Just a couple days ago the New York City council voted to ban the practice by sanitation workers to sticker the window of vehicles that were violating the alternate-side street cleaning rules. Whilst the vehicle’s owner would still receive a parking violation fine, they are no longer allowed to punish drivers by defacing their vehicles with the hard-to-remove stickers. While I find the ban agreeable, I have a bone to pick with the general legislative approach.
One of the problems with positive law is that the mindset it encourages is antithetical to what should otherwise be a presumptive prohibition of aggression and the security of both property and personal liberties. Unlike the “negative” rights of common law, the legislative process of positive law will all too often err and enshrine legal principles that are unjust. This is not to say that legislators do not get it right sometimes– for example laws that prohibit murder, theft and fraud are all [potentially] perfectly just laws.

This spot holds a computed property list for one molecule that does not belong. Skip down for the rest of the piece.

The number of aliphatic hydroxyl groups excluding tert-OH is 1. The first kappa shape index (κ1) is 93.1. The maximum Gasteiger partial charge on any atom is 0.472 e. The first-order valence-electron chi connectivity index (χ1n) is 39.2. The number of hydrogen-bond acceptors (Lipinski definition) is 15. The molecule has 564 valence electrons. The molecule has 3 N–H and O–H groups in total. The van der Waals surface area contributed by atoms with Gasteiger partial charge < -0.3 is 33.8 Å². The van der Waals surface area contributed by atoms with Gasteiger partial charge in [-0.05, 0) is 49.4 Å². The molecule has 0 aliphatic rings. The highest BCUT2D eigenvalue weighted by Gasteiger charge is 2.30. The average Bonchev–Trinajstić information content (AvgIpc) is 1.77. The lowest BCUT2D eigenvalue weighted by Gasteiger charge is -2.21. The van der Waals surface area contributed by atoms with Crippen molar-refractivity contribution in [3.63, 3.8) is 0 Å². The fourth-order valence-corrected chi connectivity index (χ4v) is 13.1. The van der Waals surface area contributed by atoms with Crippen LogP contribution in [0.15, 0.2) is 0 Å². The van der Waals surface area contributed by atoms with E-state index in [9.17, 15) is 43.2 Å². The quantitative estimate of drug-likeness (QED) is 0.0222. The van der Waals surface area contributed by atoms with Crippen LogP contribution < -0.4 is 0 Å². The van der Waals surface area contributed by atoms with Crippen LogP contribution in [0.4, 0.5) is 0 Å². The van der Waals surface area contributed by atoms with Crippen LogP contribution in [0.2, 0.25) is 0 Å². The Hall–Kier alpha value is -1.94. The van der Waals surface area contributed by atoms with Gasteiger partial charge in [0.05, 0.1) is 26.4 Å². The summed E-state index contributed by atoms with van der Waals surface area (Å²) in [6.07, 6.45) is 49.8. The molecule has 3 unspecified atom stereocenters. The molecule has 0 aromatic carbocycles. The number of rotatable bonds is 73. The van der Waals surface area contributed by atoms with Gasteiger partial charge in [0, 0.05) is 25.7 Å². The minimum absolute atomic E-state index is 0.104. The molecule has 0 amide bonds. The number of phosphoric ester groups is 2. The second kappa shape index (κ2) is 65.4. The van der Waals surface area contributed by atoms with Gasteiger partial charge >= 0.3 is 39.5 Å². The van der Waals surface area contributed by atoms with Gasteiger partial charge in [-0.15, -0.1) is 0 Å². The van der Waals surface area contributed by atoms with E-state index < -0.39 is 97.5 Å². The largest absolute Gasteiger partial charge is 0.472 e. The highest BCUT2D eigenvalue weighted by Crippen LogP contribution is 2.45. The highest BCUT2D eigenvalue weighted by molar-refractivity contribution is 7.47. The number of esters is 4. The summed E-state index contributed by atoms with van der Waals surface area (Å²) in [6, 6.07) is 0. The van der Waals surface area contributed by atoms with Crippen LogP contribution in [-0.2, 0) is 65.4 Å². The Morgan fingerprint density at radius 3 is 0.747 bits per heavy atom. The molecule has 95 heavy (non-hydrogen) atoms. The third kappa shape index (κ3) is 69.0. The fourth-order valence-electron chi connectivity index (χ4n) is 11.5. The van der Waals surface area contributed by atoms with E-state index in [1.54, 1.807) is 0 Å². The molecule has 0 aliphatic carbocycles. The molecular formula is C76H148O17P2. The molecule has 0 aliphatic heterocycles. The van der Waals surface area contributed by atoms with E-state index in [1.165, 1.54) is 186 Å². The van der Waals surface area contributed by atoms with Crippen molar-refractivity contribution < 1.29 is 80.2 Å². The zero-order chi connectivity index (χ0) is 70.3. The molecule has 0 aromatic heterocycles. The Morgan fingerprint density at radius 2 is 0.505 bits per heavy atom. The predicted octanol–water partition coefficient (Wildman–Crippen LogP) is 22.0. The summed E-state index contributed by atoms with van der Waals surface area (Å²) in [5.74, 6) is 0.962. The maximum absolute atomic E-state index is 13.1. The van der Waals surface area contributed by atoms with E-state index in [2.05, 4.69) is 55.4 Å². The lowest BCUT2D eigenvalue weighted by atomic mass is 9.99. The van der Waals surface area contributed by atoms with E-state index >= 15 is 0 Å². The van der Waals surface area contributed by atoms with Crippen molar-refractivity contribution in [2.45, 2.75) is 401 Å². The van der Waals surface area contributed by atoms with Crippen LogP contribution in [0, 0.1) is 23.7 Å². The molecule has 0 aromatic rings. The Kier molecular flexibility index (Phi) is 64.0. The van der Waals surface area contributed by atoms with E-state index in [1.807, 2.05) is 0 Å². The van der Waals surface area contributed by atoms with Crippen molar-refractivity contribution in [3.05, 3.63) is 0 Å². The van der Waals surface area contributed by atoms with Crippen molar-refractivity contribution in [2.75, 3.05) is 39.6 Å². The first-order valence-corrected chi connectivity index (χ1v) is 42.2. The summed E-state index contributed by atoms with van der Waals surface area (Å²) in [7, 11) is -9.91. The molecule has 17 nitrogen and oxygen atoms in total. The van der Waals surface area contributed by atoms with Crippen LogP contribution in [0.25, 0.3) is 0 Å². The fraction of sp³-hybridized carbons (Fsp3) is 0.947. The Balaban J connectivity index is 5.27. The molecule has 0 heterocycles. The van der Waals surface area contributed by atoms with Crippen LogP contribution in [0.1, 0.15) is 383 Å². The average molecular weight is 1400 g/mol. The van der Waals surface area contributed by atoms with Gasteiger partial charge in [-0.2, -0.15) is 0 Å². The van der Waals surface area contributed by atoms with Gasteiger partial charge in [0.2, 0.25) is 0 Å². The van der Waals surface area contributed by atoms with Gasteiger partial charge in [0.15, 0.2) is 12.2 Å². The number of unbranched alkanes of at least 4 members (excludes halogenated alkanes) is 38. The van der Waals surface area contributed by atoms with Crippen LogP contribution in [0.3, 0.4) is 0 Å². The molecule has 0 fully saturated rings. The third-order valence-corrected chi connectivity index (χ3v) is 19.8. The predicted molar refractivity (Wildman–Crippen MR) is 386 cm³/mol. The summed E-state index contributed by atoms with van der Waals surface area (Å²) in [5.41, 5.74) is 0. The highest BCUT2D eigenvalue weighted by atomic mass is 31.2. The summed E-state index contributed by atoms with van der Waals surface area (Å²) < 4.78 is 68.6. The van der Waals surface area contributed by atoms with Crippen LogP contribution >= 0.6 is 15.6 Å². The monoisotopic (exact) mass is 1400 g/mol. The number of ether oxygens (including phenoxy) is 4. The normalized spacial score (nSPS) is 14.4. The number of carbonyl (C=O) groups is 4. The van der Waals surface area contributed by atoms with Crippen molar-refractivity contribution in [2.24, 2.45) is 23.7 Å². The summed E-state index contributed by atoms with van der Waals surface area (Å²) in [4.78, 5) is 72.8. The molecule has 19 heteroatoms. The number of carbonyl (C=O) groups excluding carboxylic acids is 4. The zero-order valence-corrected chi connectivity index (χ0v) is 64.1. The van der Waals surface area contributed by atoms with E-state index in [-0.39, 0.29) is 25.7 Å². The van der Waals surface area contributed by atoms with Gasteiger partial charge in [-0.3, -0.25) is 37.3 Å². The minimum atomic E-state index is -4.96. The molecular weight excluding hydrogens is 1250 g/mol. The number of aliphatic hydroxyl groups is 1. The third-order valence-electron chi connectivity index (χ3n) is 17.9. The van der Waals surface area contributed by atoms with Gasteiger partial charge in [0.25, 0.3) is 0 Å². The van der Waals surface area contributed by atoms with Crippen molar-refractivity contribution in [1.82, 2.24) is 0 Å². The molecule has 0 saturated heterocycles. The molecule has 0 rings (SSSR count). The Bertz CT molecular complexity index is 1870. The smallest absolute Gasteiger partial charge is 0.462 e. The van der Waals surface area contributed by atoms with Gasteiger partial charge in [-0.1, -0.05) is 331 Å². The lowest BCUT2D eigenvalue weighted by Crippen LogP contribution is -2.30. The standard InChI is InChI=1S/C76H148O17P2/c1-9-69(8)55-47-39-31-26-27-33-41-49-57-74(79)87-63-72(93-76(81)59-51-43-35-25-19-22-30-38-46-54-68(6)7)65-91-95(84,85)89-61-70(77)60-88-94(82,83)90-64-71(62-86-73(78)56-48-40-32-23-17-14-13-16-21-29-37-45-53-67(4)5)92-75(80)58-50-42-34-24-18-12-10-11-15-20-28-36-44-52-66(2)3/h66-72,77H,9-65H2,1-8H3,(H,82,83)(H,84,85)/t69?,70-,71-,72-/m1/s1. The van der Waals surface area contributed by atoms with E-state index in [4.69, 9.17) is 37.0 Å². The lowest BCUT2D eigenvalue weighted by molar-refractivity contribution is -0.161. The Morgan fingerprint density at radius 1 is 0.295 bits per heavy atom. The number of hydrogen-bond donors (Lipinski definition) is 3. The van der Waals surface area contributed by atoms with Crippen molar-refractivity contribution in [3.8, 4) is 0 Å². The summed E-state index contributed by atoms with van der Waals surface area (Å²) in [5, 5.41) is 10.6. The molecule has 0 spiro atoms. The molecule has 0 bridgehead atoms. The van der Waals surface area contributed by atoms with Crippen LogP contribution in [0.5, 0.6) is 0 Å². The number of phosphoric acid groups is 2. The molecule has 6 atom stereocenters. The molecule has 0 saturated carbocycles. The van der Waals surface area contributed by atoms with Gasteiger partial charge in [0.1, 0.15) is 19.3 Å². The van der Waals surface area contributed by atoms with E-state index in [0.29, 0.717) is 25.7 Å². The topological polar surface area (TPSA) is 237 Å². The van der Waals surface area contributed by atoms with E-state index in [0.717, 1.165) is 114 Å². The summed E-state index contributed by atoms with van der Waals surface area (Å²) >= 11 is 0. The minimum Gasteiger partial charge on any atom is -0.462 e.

With a positive law mindset, actions that are not yet defined in the statutes lie in a grey area neither prohibited nor permitted “under the law”. And later, if ever, when the statutes are codified, the result could be in having laws that don’t prohibit or permit enough, or in fact laws that prohibit or permit too much. This is a problem inherent to a process that tries to encapsulate the entire range of possible actions and to explicitly codify them into the written law.
The presumptions now change- anything not explicitly forbidden is arguably permissible. Actions which are now prohibited lie beyond the reach of justice if they were carried out before the law was passed under the legal principle ex post facto. Of course it doesn’t necessarily have to be this way– laws that forbids theft and injury could already be understood to include all forms of theft, damage and injury without the codification of specific actions, i.e. “killing with a knife in the right hand using a stabbing motion”. What the positivist mindset encourages is the tendency to look at the codified word as the source of justice, so that one could then hair-split it so that the actual action is not specified and thereby not prohibited.
That said, property defacement should be considered a forbidden action (regardless of the actual codified law) and therefore there was no actual need for a specific law to ban the stickering practice. Instead the government could have enforced the already existing laws against property defacement to stop this punitive, vindictive crime.